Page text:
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4 March 2021updated 04 Sep 2021 8:28am

The UK Infrastructure Bank is just a token gesture

The UK needs new funding models if it wants to attract private investment, not a small state bank with an undefined mandate.

By Jon Whiteaker

The UK government has unveiled details for a new UK Infrastructure Bank (UKIB) to jump-start investment in infrastructure. It sounds like a good idea but risks being little more than a token gesture.

Keen to support its levelling up and net-zero initiatives, the government wants to catalyse construction across a range of sectors to create jobs and economic activity post-Covid.

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Despite an initial budget of £12bn, UKIB is not the fiscal stimulus tool it may appear. The government has made clear it wants roughly half of the UK’s future infrastructure to be privately financed, and expects its £12bn investment to facilitate £40bn in infrastructure development. Crowding in private investment by making businesses and projects more attractive is the explicit aim of this bank.

While almost all of the country’s energy projects have been financed by the private sector in recent years, the government has provided just under 80 per cent of the funding for transport projects. The government doesn’t want to spend more money on infrastructure. It wants to build more while spending less (at least up front).

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Canadian infrastructure project announcements have decreased since introduction of CIB
Value of infrastructure projects announced in Canada ($bn), 2000–20

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The problem is, there is little evidence that state infrastructure banks do crowd in investment. UKIB is most similar to the Canada Infrastructure Bank, which has overseen a decline in new infrastructure projects since it was introduced in 2017.

The problem with state banks

Soon after the Brexit referendum, it became clear how big a hole would be left by the European Investment Bank which suddenly became a lot less interested in the UK. The EIB had supported emerging technologies and innovative businesses with cheap finance, and assisted the rapid development of renewable energy projects in the UK.

UKIB will not be a like-for-like replacement though. Its £12bn budget will be less than the EIB invested in the UK in 2015 and 2016 alone, and state aid rules should prohibit it from providing cheap loans in the same way.

Brexit spells the end of EIB investment in UK
Amount of finance signed by EIB pledged to UK projects (€), 1973–2019

Many commercial investors are glad to see the back of the EIB, which often crowded them out of attractive deals.

UKIB risks doing the same at a time when the market is already flooded with capital. Infrastructure funds have spent the last few years investing in wind farms and selling data centres to each other to keep busy.

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The problem hasn’t been a lack of capital but a lack of projects that investors are interested in. 

The need to replace PFI

Investment in new infrastructure, aside from renewables, has dried up in recent years because of the death of the private finance initiative (PFI). The PFI funding model provided investors with certainty of return and made them a lot of money. The government has promised to never use PFI again however because of widespread criticism that profits were too high and risk transference to the private sector a mirage.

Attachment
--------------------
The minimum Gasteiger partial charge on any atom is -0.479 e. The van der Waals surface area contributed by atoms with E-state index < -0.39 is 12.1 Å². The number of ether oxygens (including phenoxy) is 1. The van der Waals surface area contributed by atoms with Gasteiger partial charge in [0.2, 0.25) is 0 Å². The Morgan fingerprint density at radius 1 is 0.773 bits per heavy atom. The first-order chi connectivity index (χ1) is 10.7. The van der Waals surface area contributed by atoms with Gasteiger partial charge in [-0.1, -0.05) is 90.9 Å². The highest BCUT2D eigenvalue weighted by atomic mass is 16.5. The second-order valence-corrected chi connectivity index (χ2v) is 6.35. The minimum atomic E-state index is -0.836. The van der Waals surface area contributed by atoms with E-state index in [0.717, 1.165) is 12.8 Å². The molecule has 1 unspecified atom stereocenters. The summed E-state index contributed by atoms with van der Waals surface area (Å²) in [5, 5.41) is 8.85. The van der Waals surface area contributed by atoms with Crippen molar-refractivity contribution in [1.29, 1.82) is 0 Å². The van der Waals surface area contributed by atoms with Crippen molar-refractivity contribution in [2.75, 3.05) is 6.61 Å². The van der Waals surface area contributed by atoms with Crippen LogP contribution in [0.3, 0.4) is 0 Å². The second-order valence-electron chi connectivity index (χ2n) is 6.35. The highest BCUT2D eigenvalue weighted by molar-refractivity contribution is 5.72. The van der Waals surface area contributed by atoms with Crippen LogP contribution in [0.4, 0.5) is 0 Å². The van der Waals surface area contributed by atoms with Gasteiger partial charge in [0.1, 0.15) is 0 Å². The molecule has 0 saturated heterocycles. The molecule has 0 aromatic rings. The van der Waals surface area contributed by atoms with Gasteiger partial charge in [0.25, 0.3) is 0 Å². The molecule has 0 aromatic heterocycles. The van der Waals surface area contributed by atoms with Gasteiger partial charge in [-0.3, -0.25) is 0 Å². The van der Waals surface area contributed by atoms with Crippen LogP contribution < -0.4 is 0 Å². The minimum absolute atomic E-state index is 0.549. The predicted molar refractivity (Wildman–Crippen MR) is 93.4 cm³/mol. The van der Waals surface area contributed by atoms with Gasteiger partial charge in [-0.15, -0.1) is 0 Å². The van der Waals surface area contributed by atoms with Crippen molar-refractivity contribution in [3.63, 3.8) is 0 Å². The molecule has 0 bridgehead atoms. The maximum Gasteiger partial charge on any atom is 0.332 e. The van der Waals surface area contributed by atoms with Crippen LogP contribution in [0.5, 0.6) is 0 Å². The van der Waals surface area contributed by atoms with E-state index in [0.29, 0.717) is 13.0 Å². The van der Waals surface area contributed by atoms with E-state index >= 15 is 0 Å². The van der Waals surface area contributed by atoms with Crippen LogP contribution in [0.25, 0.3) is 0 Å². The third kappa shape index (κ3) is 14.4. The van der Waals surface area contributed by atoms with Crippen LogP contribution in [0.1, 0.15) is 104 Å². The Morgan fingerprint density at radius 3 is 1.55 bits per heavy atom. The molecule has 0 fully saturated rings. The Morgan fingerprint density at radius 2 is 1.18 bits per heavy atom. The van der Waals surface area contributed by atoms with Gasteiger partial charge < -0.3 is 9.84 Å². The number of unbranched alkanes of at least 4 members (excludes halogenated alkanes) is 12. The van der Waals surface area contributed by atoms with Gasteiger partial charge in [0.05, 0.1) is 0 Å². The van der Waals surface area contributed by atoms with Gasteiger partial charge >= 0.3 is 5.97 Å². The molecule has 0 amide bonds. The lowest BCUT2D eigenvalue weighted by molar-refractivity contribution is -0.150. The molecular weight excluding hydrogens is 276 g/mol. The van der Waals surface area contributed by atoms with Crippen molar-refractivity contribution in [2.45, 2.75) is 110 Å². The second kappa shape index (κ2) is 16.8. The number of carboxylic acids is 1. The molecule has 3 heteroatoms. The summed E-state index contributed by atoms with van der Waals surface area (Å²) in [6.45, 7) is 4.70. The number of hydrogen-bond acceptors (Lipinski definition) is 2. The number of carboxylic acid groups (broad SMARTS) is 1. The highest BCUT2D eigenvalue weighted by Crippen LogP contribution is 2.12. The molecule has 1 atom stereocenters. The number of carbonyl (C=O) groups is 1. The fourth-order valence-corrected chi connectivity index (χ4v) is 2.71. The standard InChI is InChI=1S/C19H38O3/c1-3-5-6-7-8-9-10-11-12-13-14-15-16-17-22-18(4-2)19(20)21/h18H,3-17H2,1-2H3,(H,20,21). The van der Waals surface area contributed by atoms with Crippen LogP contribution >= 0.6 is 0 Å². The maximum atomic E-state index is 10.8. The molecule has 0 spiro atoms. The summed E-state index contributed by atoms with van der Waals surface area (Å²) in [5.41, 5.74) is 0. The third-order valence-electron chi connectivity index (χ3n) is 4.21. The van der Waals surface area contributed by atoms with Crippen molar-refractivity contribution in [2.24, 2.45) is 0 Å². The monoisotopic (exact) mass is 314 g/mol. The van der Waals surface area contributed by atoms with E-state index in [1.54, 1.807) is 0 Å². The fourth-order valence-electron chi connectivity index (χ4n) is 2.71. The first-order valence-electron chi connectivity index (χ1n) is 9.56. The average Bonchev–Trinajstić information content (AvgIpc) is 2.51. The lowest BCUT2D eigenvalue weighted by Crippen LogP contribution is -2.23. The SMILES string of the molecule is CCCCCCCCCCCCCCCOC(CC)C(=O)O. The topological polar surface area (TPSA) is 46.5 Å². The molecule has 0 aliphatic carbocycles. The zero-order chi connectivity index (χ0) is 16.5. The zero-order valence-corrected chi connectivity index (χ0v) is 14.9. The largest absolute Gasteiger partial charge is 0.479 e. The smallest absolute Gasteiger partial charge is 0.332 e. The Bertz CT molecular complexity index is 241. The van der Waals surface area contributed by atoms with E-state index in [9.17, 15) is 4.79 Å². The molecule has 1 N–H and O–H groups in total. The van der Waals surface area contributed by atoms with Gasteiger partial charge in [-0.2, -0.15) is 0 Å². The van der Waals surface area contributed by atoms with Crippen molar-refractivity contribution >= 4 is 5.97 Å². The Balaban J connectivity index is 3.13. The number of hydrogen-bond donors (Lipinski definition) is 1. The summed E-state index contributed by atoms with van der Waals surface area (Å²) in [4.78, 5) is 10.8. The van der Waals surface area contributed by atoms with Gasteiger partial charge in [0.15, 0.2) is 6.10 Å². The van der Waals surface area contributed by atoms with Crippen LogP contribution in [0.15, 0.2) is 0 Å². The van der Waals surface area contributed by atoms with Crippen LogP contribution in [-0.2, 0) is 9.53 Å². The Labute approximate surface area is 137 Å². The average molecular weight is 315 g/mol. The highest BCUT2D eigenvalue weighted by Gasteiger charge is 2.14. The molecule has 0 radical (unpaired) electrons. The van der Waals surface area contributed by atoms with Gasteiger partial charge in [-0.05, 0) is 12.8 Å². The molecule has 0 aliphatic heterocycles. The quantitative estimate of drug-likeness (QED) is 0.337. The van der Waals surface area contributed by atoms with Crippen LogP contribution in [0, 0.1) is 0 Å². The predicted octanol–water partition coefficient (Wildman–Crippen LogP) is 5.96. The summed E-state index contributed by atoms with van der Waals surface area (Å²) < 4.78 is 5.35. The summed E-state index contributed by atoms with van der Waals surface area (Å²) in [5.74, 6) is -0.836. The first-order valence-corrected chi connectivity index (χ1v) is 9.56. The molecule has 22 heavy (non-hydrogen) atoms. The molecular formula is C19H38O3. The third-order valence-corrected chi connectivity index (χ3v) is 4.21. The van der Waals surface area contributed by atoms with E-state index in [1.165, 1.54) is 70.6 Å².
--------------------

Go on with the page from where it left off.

The irony is, an almost identical funding mechanism has been used to finance the UK’s offshore wind farms without attracting any public criticism.

Contracts for Difference (CfD) work in a very similar way to PFI. Both put construction and operation risk into the private sector in exchange for a fixed price per unit of power produced/service provided. The main difference is the ultimate payer of CfDs is the electricity consumer and for PFIs its the taxpayer. Since those people in reality are the same, it’s a pretty subtle distinction.

Exactly the same banks, law firms and investors that made out like bandits building hospitals and schools under PFI are now making a killing in offshore wind. The government is extending its use of CfDs to other renewable technologies and is likely to adopt a similar funding model, with a new name, for other types of major infrastructure projects. That will have a much bigger impact on UK infrastructure investment than the UKIB, and the government knows it.

A good use of taxpayer money?

The UKIB could provide some value. It could help incubate various emerging technologies and sectors, such as fuel cells, hydrogen production, and EV charging infrastructure. It could also provide loans and guarantees for pathfinder projects to help establish new markets.

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But can this new bank be disciplined enough to only stick to providing risk capital for small enterprises, and not have its head turned by big shiny headline-grabbing projects?

The Green Investment Bank was the UK’s last attempt at a state bank. The government made a healthy profit when it sold GIB to Macquarie for £2.3bn in 2017 but it is not clear how additive it was to the renewable energy market.

It sold for so much money because it was mostly invested in commercial projects that would have attracted private capital anyway.

This new bank is apparently intended to be a long-term project, with no plan to privatise. That frees it to be uncommercial and potentially lose money backing businesses that ultimately fail. That is exactly what it should be doing, but it will inevitably attract heavy criticism if it develops a habit of picking losers. 

The UKIB risks either tinkering around the edges or getting in other investors’ way. Either way, it is no magic bullet to revive a dormant infrastructure market.